Ahead of the Foreign and Commonwealth Office Leadership Conference in 2014, then senior diplomat Sir Simon Fraser outlined his own thoughts on effective leadership. Eight years on, his advice remains visible on the Gov UK site. Though pitched at ambassadors and senior diplomats, in the brief age of Truss, it is not so much guidance, more a mirror in which all the PM’s failings are painfully reflected.
Good leaders are good communicators
“Good leaders are good communicators. You have to do it all the time. It means thinking about what other people know and how they are experiencing what you are doing, especially change.”
Liz Truss does not have a communication style, she has a communications void. In interviews, her halting delivery and blank pauses create the impression of a leader either lost for words, out of her depth, or both.
When the pauses stop and the words begin, she is no more convincing. In the interviews she has deigned to give in her brief prime ministerial career to date, Truss has spoken like a charmless parrot left in the office of a policy analyst. Regardless of the question, her answers are always the same – externalise blame to Putin, a stark global economic picture, demand credit for an energy package that was politically unavoidable, and use the words “act,” “decisively,” and “growth” as if they were benevolent gods whose names could be invoked as a spell to escape scrutiny.
This approach shows near zero intellectual flexibility to understand the relevance of the question and little basic emotional intelligence or empathy towards the British people.
Set your vision
“You have to set a vision. That requires a clear sense of purpose, a clear sense of direction and a clear picture of the destination”
Truss’s raison d’être is clear; she advocates for the kind of high-growth, low-tax economy that can be (created) dreamed up in the intellectual petri-dish of the Institute for Economic Affairs, but is annihilated on contact with reality. She has talked of little else since becoming prime minister – albeit the economic catastrophe she’s created means no media oxygen for anything else.
A clear picture of the destination, however, is sorely lacking. We have heard Truss offer abstract ideas about growing pies, with the suggestion that this will magically fund the public services that need to be cut in order to grow it. This is not a vision, it’s an over-extended analogy. Moreover, it’s an analogy that resonates around a think tank table, but not around a kitchen table.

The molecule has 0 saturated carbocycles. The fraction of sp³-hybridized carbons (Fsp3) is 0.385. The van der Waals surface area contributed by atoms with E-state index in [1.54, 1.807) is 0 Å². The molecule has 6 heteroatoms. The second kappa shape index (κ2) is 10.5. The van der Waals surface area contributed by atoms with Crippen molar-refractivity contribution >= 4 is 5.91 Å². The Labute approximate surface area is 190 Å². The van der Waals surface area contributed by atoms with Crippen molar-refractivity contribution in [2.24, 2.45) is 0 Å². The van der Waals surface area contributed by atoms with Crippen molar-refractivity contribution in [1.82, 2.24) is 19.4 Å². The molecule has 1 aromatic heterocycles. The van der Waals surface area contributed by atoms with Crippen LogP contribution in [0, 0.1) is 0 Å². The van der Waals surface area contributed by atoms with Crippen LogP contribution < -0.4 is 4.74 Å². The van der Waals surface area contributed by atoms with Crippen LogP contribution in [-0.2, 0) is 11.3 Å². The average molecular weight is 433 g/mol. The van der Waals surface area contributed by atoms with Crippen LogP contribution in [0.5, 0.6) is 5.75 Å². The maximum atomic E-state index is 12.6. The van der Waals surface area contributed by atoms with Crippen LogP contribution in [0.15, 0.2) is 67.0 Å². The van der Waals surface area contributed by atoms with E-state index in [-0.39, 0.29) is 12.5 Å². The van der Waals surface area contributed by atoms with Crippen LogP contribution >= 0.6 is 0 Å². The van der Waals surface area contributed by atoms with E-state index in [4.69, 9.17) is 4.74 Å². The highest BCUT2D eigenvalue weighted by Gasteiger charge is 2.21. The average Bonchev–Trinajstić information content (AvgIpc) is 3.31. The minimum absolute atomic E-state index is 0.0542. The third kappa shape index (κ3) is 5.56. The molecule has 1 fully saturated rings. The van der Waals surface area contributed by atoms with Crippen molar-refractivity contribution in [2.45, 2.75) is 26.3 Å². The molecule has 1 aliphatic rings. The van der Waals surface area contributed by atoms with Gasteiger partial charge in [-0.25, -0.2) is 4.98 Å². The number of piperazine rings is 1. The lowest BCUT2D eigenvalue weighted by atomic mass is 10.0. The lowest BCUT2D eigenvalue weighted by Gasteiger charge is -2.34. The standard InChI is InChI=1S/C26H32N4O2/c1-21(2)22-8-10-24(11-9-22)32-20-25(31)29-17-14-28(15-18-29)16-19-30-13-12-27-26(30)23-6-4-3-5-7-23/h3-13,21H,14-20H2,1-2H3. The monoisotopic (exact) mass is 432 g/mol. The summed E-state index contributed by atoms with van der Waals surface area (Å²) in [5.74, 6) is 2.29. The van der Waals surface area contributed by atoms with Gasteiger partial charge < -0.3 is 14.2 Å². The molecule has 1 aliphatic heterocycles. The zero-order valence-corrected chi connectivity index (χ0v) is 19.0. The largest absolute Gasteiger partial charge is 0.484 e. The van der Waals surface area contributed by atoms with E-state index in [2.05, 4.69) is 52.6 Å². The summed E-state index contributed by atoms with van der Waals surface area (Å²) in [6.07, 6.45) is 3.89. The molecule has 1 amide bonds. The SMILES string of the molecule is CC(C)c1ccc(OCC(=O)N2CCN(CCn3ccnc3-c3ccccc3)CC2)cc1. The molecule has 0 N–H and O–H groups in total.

What will Truss’s libertarian utopia look like for the mass of the British people? Why should we share Truss’s faith that slashing the state is the best way to grow it? Why should the next chapter in our national story see us shovel our gold into the pockets of the rich?
Either through incompetence or indifference, Truss has made no attempt to answer these profound questions. Even her conference speech, in which she raised her speaking game to become at least bog standard, her vision of Britain and its people was tediously transactional; more money in pockets, growing pies, and tax cuts. JFK invited Americans to ask what they could do for their country. Truss offers Brits merely a couple of quid on their payslip.
“It is more important to make good decisions than fast decisions.”
At time of writing, Liz Truss has been prime minister for just a month. Ten days of this were given over to national mourning, and nearly a fortnight was absorbed by the backlash to her “mini budget” which she rammed through almost as soon as she could, a deployment that had all the dismal danger of an unruly toddler being suddenly turned loose behind the controls of a 747.
Truss and Kwarteng planned to change Britain’s economic settlement fundamentally, a devilishly complex, generational act that is fraught with risk. Other than on the energy package, they faced no immediate urgency to bring measures forward. Rather than taking their time, consulting their cabinet, the party or even the country; rather than weighing up a range of options and giving their ideas time to breathe, they opted instead for one of the most ham-fisted smash-and-grab operations in British political history.